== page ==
So, what does it mean for an energy services business like Petrofac?

At Petrofac, we have defined a very straightforward purpose: we are here to enable our clients meet the world’s changing energy needs.
So, we’re not here to dictate terms nor to impose any self-serving ambitions. Instead, we are here to supply the very skills our clients need, at the precise time and in the exact way they need them.

That means we’re proud to offer clients like Hexagon our hydrogen know-how and gas-handling skills. It also means we’re proud to be at the forefront of an era of decommissioning in the nation’s offshore oil and gas sector as Outsourced Operator for Phase 1 decommissioning and disconnection of the ageing Northern Endeavour Floating Production, Storage and Offloading (FPSO) oil production vessel on behalf of the Australian Government.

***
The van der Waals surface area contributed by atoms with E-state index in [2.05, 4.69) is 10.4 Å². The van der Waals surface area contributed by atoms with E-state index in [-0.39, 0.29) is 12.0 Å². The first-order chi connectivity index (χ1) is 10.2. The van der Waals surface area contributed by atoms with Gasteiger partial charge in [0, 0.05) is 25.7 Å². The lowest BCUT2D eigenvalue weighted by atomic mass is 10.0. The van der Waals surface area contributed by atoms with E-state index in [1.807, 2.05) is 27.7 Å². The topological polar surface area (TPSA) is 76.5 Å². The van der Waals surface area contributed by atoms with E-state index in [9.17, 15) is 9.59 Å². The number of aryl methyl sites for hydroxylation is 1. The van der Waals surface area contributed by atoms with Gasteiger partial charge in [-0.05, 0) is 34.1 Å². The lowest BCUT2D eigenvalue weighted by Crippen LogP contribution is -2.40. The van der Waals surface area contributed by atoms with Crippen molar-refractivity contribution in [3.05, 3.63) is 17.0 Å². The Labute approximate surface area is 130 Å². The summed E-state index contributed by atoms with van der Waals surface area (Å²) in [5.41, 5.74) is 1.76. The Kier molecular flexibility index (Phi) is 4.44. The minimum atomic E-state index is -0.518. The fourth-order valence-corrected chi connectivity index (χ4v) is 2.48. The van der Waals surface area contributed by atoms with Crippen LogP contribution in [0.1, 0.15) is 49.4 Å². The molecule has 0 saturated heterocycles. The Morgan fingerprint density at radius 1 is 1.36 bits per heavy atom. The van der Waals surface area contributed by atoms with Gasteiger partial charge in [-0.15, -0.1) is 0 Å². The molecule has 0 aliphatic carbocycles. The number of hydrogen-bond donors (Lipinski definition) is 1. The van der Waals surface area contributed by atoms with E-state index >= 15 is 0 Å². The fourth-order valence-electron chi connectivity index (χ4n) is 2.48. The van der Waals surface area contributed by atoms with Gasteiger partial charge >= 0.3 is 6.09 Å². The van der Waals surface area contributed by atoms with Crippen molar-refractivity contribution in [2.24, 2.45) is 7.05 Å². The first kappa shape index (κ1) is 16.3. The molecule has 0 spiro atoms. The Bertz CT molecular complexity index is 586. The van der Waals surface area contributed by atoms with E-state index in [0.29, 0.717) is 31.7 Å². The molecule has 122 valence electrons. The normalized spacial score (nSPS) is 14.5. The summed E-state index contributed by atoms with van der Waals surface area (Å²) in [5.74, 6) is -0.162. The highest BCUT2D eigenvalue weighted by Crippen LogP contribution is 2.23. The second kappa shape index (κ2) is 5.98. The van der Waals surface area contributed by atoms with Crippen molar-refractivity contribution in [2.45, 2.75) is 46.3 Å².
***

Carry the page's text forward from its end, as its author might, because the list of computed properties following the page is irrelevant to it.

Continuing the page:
I think another relevant point is our way of working. We want to be part of the local energy scene, and not simply the representative office for a remote international corporation. So, wherever possible, we aim to build a local skills base and work with locally based supply chain partners.

That’s something we are already doing with the Northern Endeavour assignment, where we have more than 80 suppliers, all of which are critical to success. Our focus is, first and foremost, to work with the local supply chain. But, where the services do not exist locally or are overstretched, we look to supplement and complement local capabilities with global suppliers. So, we are also attracting some new suppliers to the Australian market – companies who we already know and trust, who we believe will be a good fit for the local market, and who are also committed to extending local capacity and expertise.